Ann Northcott and the Russian Palace
Brian J. Buchanan

Ann Northcott and the Russian Palace

A lot of us had gathered on a snowy Friday night at a big suburban house, rambling old place, parents tucked away on an upper floor, and I was excited to see Ann Northcott there, and disappointed to see Preston, whose last name I’ve forgotten. Ann was fairly new to the group. She was two years younger than I was. Her startling beauty and diminutive figure made her a central attraction, which she would disclaim with embarrassment by walking away, being of a distant, diffident disposition. Preston I admired, feared, and against my better judgment disliked. He was the kind of guy who could, with a gentle speech, bring a confused meeting of kids to order and make everyone listen. He’d had a letter published in the Times, something about community services for youth, and he entered every gathering believing that everyone was still talking about this letter six months later. Also he was good-looking. Compact frame, great hair. And I saw him homing in on Ann Northcott.

As I sipped a Seven-Up, I balefully watched Preston persuade Ann to take a walk with him in the snow. The snow is really pretty, I heard him say. He had been reading Martin Buber, the I and Thou theologian, talking about him constantly, his philosophy of the personal encounter. I wondered what Ann would think of a personal encounter with Preston.

When they returned twenty minutes later, someone said, Preston, isn’t it cold out there? I was warm, he replied with a grin. To myself at the time I called it a smirk.

I stood on a second-floor gallery, looking over the scene. Paintings hung in the gallery, vibrant impressionist works that struck me with their deep, saturated colors. Later, I would learn they were by a Russian artist, an escapee from Soviet Russia, whose name I’ve forgotten. I studied them and felt a sense of unsuspected possibilities. My own home lacked any such art, though it did have books and music. I returned my attention to the people down below. Music played. Carole, a heavy-set girl with glasses whose house it was, moved about, restocking snacks and sodas. Vodka made a clandestine circuit. At origin, this was a church youth-fellowship group, though there were also plenty of unchurched kids looking for people to hang out with, which was fine. Kids talked of being mutually sensitive. I wanted to be mutually sensitive with Ann Northcott. I saw her with two girlfriends in the kitchen, wielding a long pair of scissors, clanking them together ostentatiously and laughing, cutting chunks of her rough blonde hair, which was thick and tangled. It’s not even, someone said. I don’t want it even, Ann said. I hate it even.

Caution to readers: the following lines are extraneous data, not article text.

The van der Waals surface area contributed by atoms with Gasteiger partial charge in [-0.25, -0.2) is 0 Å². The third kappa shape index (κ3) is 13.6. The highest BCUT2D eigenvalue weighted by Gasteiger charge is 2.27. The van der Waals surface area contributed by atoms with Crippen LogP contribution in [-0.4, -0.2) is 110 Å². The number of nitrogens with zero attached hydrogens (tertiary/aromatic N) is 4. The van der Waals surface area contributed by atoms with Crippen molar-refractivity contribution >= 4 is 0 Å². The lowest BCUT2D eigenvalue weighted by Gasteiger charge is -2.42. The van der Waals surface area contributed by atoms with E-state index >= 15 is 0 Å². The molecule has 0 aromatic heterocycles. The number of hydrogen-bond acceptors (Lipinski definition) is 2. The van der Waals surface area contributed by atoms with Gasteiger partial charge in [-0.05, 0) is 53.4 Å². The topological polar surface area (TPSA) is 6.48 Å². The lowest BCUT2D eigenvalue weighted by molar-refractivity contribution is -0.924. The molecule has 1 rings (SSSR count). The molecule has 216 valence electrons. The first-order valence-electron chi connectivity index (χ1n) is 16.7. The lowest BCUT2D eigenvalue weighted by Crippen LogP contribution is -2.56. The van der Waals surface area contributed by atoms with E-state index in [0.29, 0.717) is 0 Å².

Carole had buttonholed Preston about Martin Buber, so I decided to make my own snow move. Ann never looked at you when you spoke to her, but she nodded and from a peg lifted down her big, dark-gray winter coat, still snowy and dripping, and out we went. For some reason, I’ve always had a thing for girls in big coats, the way their hair bunches over the collar. The snowstorm blew thick and massive, covering all of metropolitan New York. Flakes spun in the streetlights.

Snow cosmos, I said. I tended to say things like that to girls, to get a reaction, to make an impression, believing I was seeding the universe with strange and joyous wit. Ann did not react. She walked along with her coat open. Big snowflakes landed on her white blouse, there to be assassinated.

Shouldn’t you button that coat up?

She skipped ahead, coat even wider to the snow. I trotted to catch up, rounded in front of her, seized the two sides of her coat and tried to button it for her. Now she looked me squarely in the face, our breath vapor puffing together, and she giggled as I found myself unable to manage all of the buttons. She really was stunning. High clear brow, dark brown eyes, dark unplucked eyebrows, elegant saucy nose with a delicate cleft tip, pretty lips that twitched, expression impish when it wasn’t vacant and desolate. She wore no makeup. And that blonde roughness of hair, which I wanted to put my hands into, hair as gloriously unruly as her character, it seemed to me. Excitement was what I felt when I looked at her, an uncanny excitement, the excitement you feel when you walk out into a windy dawn.

Let’s go back, she said. I’m tired of snow.


Later, I persuaded her to climb the stairs to the second-floor gallery, from which, that not interesting her, we went up to the third floor, a dim hallway I’d discovered earlier, also hung with paintings. We stood by a small table, set our drinks there.

Do you read the Town Review? I asked. It was our local literary journal.

I’ve seen it.

I have a short piece in it.

That’s nice. Do you have a cigarette?

No. It’s sort of a cross between a story and a poem.

I don’t read if I don’t have to. I hate language, hate to write.

‘I hate language,’ she says, using language.

I don’t know how else to say it.

That’s my point. Did you read Preston’s letter in the Times?


At least you’re consistent.

Wasn’t that, like, six months ago?

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Brian J. Buchanan

has contributed poems to Puckerbrush Review, Valley Voices, Potomac Review, and other journals. His book reviews have been published in the Tennessean (Nashville) and In Concert, the magazine of the Nashville Symphony. He lives in Nashville with his wife, Juda.